It was a matter of time, Twitter’s penetration of the online US market is low, under 10% of internet users have a Twitter account, the conclusion – Twitter needs more users outside the U.S.
Twitter are now venturing into the unchartered territory of China. Whilst the obvious solution would be to tap into the vast Asian population, there might be a slight barrier. Enter, Chinese tech company Sina Corporation (SINA) better known as the Cantonese/Mandarin version of Twitter. If that is not enough they call it Weibo (pronounced ‘way-bore’)….naturally.
Weibo is a hybrid of functions, tackling both facebook and twitter. Providing a more alluring hook to the residents of China. So the question stands why would twitter even think about competing.
Weibo trumps Twitter:
Weibo has 5 million more users
Weibo has 100 million users, about the same percentage of China’s domestic population
Both have 140 characters, hardly much of a vote of confidence.
Re-affirmed by Gang Lu, founding editor of China tech news site Tech Node, Weibo is “now the most powerful social media channel in China” and that “the integrated nature of Sina’s products can be expected to attract more consumers,”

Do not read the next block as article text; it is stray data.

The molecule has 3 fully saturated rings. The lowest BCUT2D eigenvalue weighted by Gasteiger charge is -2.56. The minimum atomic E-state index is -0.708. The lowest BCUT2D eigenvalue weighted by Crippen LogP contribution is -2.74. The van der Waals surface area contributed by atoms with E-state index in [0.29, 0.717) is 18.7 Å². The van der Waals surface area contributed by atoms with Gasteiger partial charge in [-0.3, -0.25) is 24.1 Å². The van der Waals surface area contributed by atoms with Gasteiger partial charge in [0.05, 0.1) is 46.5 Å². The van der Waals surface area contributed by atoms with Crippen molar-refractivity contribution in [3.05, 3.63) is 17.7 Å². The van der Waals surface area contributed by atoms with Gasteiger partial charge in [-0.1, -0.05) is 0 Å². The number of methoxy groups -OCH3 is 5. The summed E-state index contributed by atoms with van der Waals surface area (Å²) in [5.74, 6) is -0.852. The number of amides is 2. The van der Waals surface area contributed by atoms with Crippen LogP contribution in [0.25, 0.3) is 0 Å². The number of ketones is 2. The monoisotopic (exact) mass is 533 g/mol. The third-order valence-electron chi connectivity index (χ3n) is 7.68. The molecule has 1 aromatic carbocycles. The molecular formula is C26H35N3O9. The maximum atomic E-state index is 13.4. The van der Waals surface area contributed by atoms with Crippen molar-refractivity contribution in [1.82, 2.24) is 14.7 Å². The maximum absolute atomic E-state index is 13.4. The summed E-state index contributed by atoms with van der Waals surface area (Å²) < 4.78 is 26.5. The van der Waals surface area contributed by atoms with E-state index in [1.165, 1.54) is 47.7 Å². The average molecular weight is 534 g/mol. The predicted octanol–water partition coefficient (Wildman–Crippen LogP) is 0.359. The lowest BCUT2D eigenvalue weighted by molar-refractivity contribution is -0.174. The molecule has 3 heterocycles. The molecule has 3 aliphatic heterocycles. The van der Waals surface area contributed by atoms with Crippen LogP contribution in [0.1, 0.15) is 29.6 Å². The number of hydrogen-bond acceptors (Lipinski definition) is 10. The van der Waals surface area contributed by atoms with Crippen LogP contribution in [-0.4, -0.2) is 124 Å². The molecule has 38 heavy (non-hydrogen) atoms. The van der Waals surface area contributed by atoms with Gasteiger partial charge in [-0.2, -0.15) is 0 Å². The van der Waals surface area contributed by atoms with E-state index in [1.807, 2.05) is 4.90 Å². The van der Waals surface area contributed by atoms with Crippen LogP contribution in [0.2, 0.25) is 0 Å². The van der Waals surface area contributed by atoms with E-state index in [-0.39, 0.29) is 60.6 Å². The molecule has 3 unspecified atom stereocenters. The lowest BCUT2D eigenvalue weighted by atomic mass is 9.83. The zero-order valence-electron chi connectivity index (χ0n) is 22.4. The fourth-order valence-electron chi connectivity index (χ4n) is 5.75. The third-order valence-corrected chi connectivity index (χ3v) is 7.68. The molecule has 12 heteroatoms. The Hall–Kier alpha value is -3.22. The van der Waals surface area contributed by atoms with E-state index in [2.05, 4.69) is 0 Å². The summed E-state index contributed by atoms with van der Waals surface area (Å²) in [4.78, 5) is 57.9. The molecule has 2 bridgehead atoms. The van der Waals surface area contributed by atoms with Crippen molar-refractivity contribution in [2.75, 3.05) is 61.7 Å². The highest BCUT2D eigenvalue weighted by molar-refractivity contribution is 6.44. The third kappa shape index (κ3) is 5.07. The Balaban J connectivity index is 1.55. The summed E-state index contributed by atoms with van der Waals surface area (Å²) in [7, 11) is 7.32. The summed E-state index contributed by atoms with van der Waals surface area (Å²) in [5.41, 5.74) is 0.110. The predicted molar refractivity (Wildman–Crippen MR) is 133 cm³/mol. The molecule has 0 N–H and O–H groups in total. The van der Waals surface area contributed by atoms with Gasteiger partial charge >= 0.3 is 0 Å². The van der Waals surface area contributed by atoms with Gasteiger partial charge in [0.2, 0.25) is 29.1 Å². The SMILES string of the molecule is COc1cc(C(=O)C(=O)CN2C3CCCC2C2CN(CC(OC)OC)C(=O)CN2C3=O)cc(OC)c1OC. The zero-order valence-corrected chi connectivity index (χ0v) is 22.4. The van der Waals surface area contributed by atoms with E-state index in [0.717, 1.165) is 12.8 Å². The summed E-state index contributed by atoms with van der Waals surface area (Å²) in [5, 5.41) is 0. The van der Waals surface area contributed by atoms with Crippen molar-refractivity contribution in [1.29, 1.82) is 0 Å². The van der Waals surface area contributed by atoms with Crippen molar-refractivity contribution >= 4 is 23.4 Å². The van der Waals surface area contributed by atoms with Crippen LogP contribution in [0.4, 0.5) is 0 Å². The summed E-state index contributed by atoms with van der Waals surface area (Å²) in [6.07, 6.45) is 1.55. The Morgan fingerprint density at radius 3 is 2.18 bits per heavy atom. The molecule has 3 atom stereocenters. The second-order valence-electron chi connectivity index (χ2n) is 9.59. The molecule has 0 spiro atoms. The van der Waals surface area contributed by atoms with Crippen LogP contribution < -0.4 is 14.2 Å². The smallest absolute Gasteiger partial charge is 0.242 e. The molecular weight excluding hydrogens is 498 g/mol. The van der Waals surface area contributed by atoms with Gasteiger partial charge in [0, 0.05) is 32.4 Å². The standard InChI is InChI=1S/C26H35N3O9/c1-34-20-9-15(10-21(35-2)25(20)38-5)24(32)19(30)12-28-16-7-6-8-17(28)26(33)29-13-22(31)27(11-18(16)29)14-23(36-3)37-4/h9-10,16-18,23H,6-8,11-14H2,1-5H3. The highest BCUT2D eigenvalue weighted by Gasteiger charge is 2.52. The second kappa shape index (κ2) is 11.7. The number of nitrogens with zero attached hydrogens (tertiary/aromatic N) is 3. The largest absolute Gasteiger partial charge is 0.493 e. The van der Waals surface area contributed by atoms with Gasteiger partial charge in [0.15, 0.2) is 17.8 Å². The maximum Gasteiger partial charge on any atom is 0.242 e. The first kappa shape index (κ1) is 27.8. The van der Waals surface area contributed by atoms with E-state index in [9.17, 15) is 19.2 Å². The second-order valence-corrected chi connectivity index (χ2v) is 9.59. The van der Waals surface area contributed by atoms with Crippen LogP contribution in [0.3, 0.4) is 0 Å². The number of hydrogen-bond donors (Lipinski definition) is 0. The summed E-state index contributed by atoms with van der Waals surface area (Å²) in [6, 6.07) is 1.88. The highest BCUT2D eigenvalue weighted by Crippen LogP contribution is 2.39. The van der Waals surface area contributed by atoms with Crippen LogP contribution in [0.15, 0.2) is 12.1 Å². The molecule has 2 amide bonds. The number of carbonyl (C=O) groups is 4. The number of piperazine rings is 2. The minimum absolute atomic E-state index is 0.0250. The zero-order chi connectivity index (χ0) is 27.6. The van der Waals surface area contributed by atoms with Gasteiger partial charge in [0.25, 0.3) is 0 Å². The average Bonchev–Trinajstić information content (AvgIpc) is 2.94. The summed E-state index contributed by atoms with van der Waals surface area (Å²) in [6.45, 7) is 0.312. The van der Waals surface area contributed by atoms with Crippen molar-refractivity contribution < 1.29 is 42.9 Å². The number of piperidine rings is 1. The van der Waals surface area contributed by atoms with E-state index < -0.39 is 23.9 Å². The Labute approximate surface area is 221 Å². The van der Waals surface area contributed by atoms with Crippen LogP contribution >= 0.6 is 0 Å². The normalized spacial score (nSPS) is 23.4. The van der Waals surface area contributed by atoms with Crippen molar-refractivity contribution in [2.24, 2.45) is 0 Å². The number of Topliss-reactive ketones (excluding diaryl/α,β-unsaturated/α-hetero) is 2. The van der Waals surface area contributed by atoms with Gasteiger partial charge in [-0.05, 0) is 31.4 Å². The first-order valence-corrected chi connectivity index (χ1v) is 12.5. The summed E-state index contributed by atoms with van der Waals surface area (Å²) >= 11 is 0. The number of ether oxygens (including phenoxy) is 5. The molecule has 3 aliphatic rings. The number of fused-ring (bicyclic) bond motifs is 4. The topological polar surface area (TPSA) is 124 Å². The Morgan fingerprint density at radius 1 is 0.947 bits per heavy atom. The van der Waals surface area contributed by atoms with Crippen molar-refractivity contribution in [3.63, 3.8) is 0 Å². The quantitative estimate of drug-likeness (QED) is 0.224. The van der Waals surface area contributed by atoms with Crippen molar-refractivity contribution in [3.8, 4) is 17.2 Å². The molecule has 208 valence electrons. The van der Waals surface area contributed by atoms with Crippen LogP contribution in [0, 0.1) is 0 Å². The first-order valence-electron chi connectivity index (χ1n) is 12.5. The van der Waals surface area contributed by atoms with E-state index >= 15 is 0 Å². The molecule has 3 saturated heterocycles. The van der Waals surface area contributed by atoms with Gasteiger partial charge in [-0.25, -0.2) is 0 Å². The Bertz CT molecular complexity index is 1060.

But lets flip it this situation, Twitters user growth in Asia-Pacific already outnumber those in North America and Western Europe, “accounting for 32.8% of all Twitter users, compared with just 23.7% in North America, the report says. By 2018, the Asia-Pacific region will account for over a 40% share of Twitter’s user base, while the North American region drops to just 19%.” – James FT, 2014.
Almost a third of all Twitter users across the world are expected to be in Asia at the end of this year, as the messaging platform expands rapidly in the region. Some comfort to investors who have seen a recent slumping share price.
There is fierce competition, yet its healthy. This could breath a new life into the social media space, as we are yet to have a platform which is the leader in all countries. The race is on to be the voice of all nations whilst providing to the demographic at hand.
We should also think about the reality of living in a world where the world where 140 characters provides more often than not useless information that has the power to unite economies.
The hashtag symbol is so powerful that it can become a ubiquitous wrecking force. Whilst connecting and entertaining, we have lost a creative method of connection, entering a world of automation. An issue Marketeers and advertisers have to now conquer or encapsulate daily.